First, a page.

For some weird, unspoken reason, it bet you have dreamt of swimming in a pool of Jell-O before. Perhaps, triggered by subliminal product placement? Or maybe it’s just because swimming in a sea of sweetened gelatin is just something every child (and child at heart) with a sweet tooth would want.

Just so you know, there have been tons (and I mean TONS) of attempts at making Jell-O-filled pools that have been done before. (Well, this is certainly a dream-come-true for those people!) And while the process of making each attempt or experiment is different, most have one thing in common: they don’t look like Jell-O. It could be the way they fill the pool or the product they use.

Here enters Mark Rober – a mechanical engineer and former NASA and Apple employee. Nowadays he puts his engineering skills in use to flaunt his acts on YouTube and like the rest of us, he has the same dream of making an authentic pool of Jell-O.

According to Mark, the reason most Jell-O pools don’t work is because of the small scale production of the material, causing it to be smushed when thrown into the pool in small batches.

jell-o pool

In order to recreate this on a large scale, Mark first does a ton of experiments with different amounts of Jell-O to find out the perfect temperatures needed to both heat and cool large amounts of gelatin.

jell-o pool

Once he realized any Jell-O mixture should be heated to at least 71°C for the hardening reaction to occur, he and his brother dug up a pool-sized hole and used six 55 gallon drums to hold their Jell-O. These drums are fitted with custom propane burners beneath them to heat the Jell-O at the desired temperature. Also, they have propped the tanks over the pool, so they can easily pour the Jell-O into it using spigots and tubes.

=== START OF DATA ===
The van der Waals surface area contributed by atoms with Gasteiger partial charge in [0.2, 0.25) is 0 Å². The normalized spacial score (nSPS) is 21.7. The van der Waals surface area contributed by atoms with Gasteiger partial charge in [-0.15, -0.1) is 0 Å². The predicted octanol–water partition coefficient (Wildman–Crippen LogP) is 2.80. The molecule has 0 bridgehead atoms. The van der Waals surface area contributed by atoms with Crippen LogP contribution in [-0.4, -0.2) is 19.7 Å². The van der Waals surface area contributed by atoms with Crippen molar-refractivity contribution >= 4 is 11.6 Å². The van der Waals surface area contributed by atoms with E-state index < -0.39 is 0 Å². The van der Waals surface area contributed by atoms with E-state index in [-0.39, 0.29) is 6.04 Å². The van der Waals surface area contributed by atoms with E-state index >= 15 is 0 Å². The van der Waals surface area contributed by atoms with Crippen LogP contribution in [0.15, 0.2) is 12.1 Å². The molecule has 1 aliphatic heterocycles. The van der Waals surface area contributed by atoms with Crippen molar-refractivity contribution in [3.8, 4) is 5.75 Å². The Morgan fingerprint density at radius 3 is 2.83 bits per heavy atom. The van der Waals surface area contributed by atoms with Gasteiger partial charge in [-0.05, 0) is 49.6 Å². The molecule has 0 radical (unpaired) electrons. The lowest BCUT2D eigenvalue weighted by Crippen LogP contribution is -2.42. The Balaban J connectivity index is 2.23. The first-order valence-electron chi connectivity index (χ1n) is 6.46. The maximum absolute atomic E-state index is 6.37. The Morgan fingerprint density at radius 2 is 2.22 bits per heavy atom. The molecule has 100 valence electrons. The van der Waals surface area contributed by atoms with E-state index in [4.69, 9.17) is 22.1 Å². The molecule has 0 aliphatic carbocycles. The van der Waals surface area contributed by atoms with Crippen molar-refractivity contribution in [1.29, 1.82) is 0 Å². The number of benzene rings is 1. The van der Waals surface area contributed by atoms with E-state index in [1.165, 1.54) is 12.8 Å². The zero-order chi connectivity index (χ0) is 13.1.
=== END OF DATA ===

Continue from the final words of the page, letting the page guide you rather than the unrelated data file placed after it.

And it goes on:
That’s the heating problem taken care of, but what about the cooling?

jell-o pool

Instead of creating a massive, energy-consuming refrigerator, Mark instead opts to use the weather to his advantage. Using weather forecasts and a good old thermometer he has placed in his brother’s backyard, Mark has managed to determine a three-week period near the end of April and the start of May in which the nightly temperature would be sufficient enough to cool the pool of Jell-O.

jell-o pool

With a plan in mind, he and his family get to work. Seven days before a planned Jell-O pool party, they begin filling the pool with 10 barrels (roughly 550 gallons) of gelatin mix per day. Every night, the cold air cools the poured mixture, giving each section ample time to solidify before the next day’s pouring.

jell-o pool

Slowly but surely, the pool starts to fill up with gelatin. To help the heated gelatin mix cool faster, Mark and his family are lucky enough to have a neighbor who has a spare evaporative cooler. This, coupled with the night air, has allowed for more convection cooling which will replace the escaping heat from the Jell-O with colder air above it.

So after seven days of long, arduous work, is it worth it?

jell-o pool

You bet your money: it is a success! Seeing the first-ever belly flop into a real pool of gelatin is only made more awesome when you capture it in slow motion. Once they have realized they are successful in their efforts, all the adults in the vicinity promptly revert back to their 10-year-old selves and take a dip in the pool.

jell-o pool

Of course, Jell-O only remains solid for as long as you don’t touch it, and constant swimming (coupled with the heat from the sun) will slowly liquefy the gelatin. Mark admits that if he were to do this again, he would install a pipe cooling system that would help chill the lower layers of Jell-O.

jell-o pool

Still, both the kids and the kids at heart make the most of the gelatin pool when they can. They dive into it, search for toys at the bottom of the pool, and when it starts to liquefy, they throw some of the gelatin onto a slip and slide!

I’m glad Mark Rober has made the jump to YouTube, because now he can use all his NASA and mechanical engineering expertise to make fun stuff like this for all of us to enjoy!

Author

Carlos wrestles gators, and by gators, we mean words. He also loves good design, good books, and good coffee.